In May 2021, the Supreme Court of Appeal delivered a judgment with two important principles namely:
- The High Court has jurisdiction to make a forfeiture order in terms of section 50(1)(b) of the Prevention of Organised Crime Act, 1998 (POCA) in respect of property situated outside the territory of South Africa and belonging to persons who are presently resident elsewhere.
- Although the rationale for the principle of effectiveness is that courts should avoid hearing cases when their judgments will prove hollow, because meaningful execution is not possible, a guarantee of satisfaction is not necessary, rather it will suffice that there is a mechanism for the satisfaction of the order.
In July 2017 the High Court granted a preservation order in terms of POCA, in respect of credit balances and interest held in two accounts in Israel in the name of the Ronald and Darren Bobroff. The court found that the credits in the accounts were proceeds of unlawful activities as defined in POCA. Following the preservation order, there was an application for forfeiture and the High Court declared the credit balances and interest forfeit to the State. The forfeiture order was the subject of the appeal. The Bobroffs, who reside in Australia, challenged the jurisdiction of the High Court and the finding that the credit balances were the proceeds of unlawful activities.
The SCA highlighted that the jurisdiction test has two legs:
- Whether a recognised jurisdictional ground exists; and
- If a jurisdictional ground is established, whether an effective judgment can be granted.
The SCA noted that the Superior Courts Act, 2013 is not the only relevant legislation when dealing with jurisdiction. The historical idea that a court’s jurisdiction is limited to its State’s territory is losing ground especially in light of criminal law around transnational crimes and money-laundering – which POCA deals with. The wording of POCA expressly covers assets outside of South Africa – especially when POCA is read alongside the International Co-operation in Criminal Matters Act, 1996 (ICCM Act). The court thus held that a jurisdictional ground existed.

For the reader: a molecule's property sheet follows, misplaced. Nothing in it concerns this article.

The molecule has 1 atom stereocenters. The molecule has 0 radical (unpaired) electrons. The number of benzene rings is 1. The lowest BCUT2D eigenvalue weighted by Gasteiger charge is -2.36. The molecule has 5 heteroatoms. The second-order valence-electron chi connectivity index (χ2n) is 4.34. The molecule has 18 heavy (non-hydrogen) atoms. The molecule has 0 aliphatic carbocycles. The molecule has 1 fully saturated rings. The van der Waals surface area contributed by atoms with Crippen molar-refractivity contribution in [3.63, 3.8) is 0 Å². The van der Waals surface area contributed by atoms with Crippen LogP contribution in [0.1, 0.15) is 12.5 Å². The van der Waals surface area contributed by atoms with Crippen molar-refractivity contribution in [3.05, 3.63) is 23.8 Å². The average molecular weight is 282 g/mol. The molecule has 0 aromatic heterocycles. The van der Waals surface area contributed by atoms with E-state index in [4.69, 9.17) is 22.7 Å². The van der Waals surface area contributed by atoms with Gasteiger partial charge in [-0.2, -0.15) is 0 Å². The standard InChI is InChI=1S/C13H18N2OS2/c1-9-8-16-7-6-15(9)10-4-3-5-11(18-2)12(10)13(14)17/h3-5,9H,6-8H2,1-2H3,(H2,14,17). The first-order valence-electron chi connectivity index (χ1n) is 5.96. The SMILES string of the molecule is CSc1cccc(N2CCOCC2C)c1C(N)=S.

On the second leg of the test (ie effectiveness), section 19 of the ICCM Act seeks to ensure the effectiveness of a forfeiture order by making provision for the State to request assistance from another country in enforcing forfeiture orders. Seeing that a guarantee of satisfaction is not necessary, the second leg of the test was met.
On the further question of whether the Bobroffs had committed an offence, the SCA held that attorneys overreaching in charging their clients, coupled with retention of their gains knowing that they were not entitled to the money, constitutes theft.
The case is: Bobroff_and_Another_v_NDPP_2021_ZASCA_56_1620242494
*This article was co-authored by Alaika Alli